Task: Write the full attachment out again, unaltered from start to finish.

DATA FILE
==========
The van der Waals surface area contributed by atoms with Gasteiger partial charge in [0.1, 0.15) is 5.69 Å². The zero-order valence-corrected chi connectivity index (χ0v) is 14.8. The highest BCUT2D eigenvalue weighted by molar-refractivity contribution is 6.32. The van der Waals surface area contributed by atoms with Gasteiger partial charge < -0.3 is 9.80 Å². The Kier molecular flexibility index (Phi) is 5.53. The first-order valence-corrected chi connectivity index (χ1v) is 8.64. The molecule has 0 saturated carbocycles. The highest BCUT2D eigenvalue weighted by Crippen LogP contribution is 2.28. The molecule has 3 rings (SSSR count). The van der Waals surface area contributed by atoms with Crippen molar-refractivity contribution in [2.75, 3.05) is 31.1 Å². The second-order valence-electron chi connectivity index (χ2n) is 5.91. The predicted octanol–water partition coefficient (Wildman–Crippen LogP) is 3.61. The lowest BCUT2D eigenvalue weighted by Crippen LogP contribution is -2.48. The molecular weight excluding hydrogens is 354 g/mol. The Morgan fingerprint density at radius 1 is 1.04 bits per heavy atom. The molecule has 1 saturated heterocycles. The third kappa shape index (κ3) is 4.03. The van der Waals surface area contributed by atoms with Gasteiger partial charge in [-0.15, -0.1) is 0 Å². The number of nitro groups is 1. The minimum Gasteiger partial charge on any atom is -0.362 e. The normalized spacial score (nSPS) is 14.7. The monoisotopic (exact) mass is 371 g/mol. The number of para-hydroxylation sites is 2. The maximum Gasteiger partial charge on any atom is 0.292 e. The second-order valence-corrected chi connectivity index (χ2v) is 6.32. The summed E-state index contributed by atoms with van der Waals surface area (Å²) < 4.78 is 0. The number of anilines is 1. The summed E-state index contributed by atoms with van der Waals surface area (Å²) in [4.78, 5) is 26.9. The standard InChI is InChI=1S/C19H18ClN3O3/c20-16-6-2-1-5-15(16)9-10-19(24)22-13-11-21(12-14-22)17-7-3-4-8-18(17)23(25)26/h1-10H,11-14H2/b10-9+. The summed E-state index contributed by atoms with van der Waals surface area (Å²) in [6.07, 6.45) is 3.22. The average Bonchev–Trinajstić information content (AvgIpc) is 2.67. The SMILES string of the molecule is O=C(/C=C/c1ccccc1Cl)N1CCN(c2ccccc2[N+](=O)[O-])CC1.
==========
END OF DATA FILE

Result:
The van der Waals surface area contributed by atoms with Gasteiger partial charge in [0.1, 0.15) is 5.69 Å². The zero-order valence-corrected chi connectivity index (χ0v) is 14.8. The highest BCUT2D eigenvalue weighted by molar-refractivity contribution is 6.32. The van der Waals surface area contributed by atoms with Gasteiger partial charge < -0.3 is 9.80 Å². The Kier molecular flexibility index (Phi) is 5.53. The first-order valence-corrected chi connectivity index (χ1v) is 8.64. The molecule has 0 saturated carbocycles. The highest BCUT2D eigenvalue weighted by Crippen LogP contribution is 2.28. The molecule has 3 rings (SSSR count). The van der Waals surface area contributed by atoms with Crippen molar-refractivity contribution in [2.75, 3.05) is 31.1 Å². The second-order valence-electron chi connectivity index (χ2n) is 5.91. The predicted octanol–water partition coefficient (Wildman–Crippen LogP) is 3.61. The lowest BCUT2D eigenvalue weighted by Crippen LogP contribution is -2.48. The molecular weight excluding hydrogens is 354 g/mol. The Morgan fingerprint density at radius 1 is 1.04 bits per heavy atom. The molecule has 1 saturated heterocycles. The third kappa shape index (κ3) is 4.03. The van der Waals surface area contributed by atoms with Gasteiger partial charge in [-0.15, -0.1) is 0 Å². The number of nitro groups is 1. The minimum Gasteiger partial charge on any atom is -0.362 e. The normalized spacial score (nSPS) is 14.7. The monoisotopic (exact) mass is 371 g/mol. The number of para-hydroxylation sites is 2. The maximum Gasteiger partial charge on any atom is 0.292 e. The second-order valence-corrected chi connectivity index (χ2v) is 6.32. The summed E-state index contributed by atoms with van der Waals surface area (Å²) < 4.78 is 0. The number of anilines is 1. The summed E-state index contributed by atoms with van der Waals surface area (Å²) in [4.78, 5) is 26.9. The standard InChI is InChI=1S/C19H18ClN3O3/c20-16-6-2-1-5-15(16)9-10-19(24)22-13-11-21(12-14-22)17-7-3-4-8-18(17)23(25)26/h1-10H,11-14H2/b10-9+. The summed E-state index contributed by atoms with van der Waals surface area (Å²) in [6.07, 6.45) is 3.22. The average Bonchev–Trinajstić information content (AvgIpc) is 2.67. The SMILES string of the molecule is O=C(/C=C/c1ccccc1Cl)N1CCN(c2ccccc2[N+](=O)[O-])CC1.